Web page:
We’re a small software company with a web store (Magento 2) several Wordpress installs, and a helpdesk (Zammad), as well as custom desktop software we produce in-house. Our customers purchase access to some or all of the above, and we are beginning to feel real pain in helping customers figure out how to log into each system - they all have their own login procedure, they use different credentials, etc.
After investigating Keycloak, it appears to be an excellent tool for managing SSO to multiple different disparate systems like this, but after reading a LOT of the documentation and poking around on these forums, I’m still left with several questions. I’m hoping some of the experts here can chime in with some advice:
Can I integrate all my existing users into Keycloak without forcing them to create yet another new login? In other words, can I import all my customers (along with their login credentials) from Magento into Keycloak, then hook Magento up to Keycloak and use it to authenticate those users for Magento moving forward?
If I can import users from Magento, how do I deal with users who used different credentials in one system from another? For instance, we have some users who use different email addresses for our store and our learning portal (Wordpress install). How can I map the credentials we pull out of Magento to an existing user in a Wordpress installation?
Is it possible to authenticate and grant access to desktop software (not a web app) via Keycloak? Is the entire login/authentication process web-based? Are there any REST apis we could leverage?
Where can I look for an expert consultant for hire to assist with our implementation?
Lots of questions, here’s my view:
Step one: Apps that support SAML or OIDC - basically implementing SSO. These apps are usually web apps and they redirect the user to the IDP in case they need the user to authenticate.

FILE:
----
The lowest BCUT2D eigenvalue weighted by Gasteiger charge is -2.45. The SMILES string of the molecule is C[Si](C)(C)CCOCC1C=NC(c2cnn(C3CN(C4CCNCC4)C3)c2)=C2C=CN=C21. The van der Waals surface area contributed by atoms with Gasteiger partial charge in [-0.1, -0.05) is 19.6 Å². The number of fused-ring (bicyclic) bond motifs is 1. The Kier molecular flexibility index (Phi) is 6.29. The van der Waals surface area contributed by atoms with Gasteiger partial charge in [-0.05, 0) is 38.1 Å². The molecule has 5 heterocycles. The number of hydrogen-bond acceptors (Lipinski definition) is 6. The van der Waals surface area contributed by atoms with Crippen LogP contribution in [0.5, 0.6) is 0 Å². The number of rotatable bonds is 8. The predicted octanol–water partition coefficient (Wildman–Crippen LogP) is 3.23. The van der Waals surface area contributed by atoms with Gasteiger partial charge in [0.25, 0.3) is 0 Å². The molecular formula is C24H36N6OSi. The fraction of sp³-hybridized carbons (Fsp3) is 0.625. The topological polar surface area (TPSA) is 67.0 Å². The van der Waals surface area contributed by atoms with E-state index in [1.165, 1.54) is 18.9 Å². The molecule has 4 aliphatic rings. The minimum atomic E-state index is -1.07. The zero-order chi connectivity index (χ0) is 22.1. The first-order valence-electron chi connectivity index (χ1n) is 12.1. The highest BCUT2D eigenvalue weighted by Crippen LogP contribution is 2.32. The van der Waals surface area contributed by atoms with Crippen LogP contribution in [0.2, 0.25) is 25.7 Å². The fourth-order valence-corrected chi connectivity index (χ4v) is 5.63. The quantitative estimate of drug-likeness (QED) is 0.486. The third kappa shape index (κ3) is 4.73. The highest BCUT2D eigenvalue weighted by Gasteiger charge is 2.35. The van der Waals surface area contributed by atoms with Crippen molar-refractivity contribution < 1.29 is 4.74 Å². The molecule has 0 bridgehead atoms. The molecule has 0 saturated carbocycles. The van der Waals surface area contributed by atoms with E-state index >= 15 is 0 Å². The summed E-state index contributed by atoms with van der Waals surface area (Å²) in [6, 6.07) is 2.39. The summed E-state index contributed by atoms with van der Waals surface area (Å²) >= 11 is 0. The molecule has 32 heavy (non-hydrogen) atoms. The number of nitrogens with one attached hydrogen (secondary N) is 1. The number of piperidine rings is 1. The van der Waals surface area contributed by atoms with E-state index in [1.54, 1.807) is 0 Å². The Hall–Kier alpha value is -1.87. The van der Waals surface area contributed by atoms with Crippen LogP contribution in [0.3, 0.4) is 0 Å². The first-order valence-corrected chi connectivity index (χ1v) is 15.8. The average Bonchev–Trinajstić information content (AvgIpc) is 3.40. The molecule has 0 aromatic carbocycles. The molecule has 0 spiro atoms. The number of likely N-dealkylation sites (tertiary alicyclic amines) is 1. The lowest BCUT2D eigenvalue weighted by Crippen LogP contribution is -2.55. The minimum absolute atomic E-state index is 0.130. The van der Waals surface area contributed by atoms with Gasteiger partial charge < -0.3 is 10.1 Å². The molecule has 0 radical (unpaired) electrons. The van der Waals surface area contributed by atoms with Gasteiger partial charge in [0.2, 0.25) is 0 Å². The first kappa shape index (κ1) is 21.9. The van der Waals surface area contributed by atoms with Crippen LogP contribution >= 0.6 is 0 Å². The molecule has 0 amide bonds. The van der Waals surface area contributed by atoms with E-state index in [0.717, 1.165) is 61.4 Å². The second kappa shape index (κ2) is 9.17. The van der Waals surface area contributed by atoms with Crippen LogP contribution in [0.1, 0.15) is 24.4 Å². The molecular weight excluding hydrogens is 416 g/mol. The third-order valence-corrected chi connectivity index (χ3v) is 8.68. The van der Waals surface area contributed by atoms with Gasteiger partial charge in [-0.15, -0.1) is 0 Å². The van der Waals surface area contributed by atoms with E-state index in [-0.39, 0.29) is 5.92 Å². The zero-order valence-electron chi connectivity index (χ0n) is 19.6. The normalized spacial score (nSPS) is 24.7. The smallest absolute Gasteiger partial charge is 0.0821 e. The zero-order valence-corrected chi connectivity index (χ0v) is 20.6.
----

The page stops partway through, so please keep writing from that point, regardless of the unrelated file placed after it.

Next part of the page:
Step two: Web apps that do not support SAML or OIDC - if it’s your own sources, modernize them. If it’s open source or closed source implementation you may want to put them behind an authenticating reverse proxy and select a reverse proxy that does SAML or OIDC. We did this with NGINX but this is still a bit ugly. Commercial reverse Proxies on the other hand claim to be a good IDP themselves.
Step three: non-web-apps. Have a look into the Cli for keycloak, the kcadmin scripts.
These use the rest api behind the scenes, so they should allow you to modify a desktop app in a similar way. Again if you don’t have the source of the app, many apps support Kerberos - and Keycloak does that as well. Windows based apps are an example.
Now regarding your existing accounts in all the apps: in general you will have to put the password into keycloak. So you need to communicate with users when onboarding their first app that they need to reset the password and send them to keycloak to do so. From the second app on its more a “now you use that password” and it will have sso.
Don’t mix this with federation- that’s an option for keycloak to have users log in on another idp (where they may have already their preferred password), for instance google.
Assuming I have tens of thousands of customers who already have a login to our store (Magento 2). The store has plugins to enable SAML or OIDC, but what I’m not super clear about is this: How will Magento correctly link up new Keycloak credentials for existing customers? Does it match email addresses?
In other words, let’s say I have a fictitious customer named Bob Smith. He bought something from us and used email@example.com as his purchase email address before we implemented Keycloak with our store. Now that we have Keycloak, he comes back to our store and tries to log in, which redirects him to the shiny new Keycloak login page, where he enters firstname.lastname@example.org (a different email address). When Keycloak sends him back to the store with a fresh authentication, how does the store know that this is the same Bob Smith? Or does it at all?
Two things to understand:
#1 since you have an existing user base you can use that to predilection the idp so that only the password is missing. The existing implementation may even give you the passwords in plain so you can prefill even these.
#2 when the user returns from the idp he brings a token, it’s a simple data structure that contains some attributes like a userid- it may be the email address. The plug-in uses the userid to match an existing user. The token is signed so that the plug-in can verify the correctness and so can trust the token.
Thank you for the explanations! I’m sure it’s obvious I’m a complete noob to SSO, but have learned a ton over the last few days. I’ve set up a standalone Keycloak instance, and am working through figuring out how to get it set up with our existing store.
Are there any pro consultants available to hire if we need some one-on-one support?
Feel free to PM. No promises to find but i have some contacts.